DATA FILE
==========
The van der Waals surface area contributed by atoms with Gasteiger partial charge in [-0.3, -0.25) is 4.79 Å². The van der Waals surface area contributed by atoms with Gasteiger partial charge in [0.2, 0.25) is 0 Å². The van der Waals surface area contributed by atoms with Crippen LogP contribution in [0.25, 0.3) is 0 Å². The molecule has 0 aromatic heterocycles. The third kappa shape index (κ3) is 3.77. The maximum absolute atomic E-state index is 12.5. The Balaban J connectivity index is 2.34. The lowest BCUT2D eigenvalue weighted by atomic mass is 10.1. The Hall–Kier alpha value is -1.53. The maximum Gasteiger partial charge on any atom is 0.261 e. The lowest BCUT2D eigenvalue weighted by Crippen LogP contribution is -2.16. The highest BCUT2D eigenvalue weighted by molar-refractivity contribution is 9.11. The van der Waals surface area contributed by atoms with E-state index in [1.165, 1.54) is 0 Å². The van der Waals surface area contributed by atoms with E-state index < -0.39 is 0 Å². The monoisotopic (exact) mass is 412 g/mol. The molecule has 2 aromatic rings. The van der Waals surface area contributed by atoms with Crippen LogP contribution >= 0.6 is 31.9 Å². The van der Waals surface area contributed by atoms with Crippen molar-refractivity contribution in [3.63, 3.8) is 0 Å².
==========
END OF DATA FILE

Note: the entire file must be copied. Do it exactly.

The van der Waals surface area contributed by atoms with Gasteiger partial charge in [-0.3, -0.25) is 4.79 Å². The van der Waals surface area contributed by atoms with Gasteiger partial charge in [0.2, 0.25) is 0 Å². The van der Waals surface area contributed by atoms with Crippen LogP contribution in [0.25, 0.3) is 0 Å². The molecule has 0 aromatic heterocycles. The third kappa shape index (κ3) is 3.77. The maximum absolute atomic E-state index is 12.5. The Balaban J connectivity index is 2.34. The lowest BCUT2D eigenvalue weighted by atomic mass is 10.1. The Hall–Kier alpha value is -1.53. The maximum Gasteiger partial charge on any atom is 0.261 e. The lowest BCUT2D eigenvalue weighted by Crippen LogP contribution is -2.16. The highest BCUT2D eigenvalue weighted by molar-refractivity contribution is 9.11. The van der Waals surface area contributed by atoms with E-state index in [1.165, 1.54) is 0 Å². The van der Waals surface area contributed by atoms with E-state index < -0.39 is 0 Å². The monoisotopic (exact) mass is 412 g/mol. The molecule has 2 aromatic rings. The van der Waals surface area contributed by atoms with Crippen LogP contribution >= 0.6 is 31.9 Å². The van der Waals surface area contributed by atoms with Crippen molar-refractivity contribution in [3.63, 3.8) is 0 Å².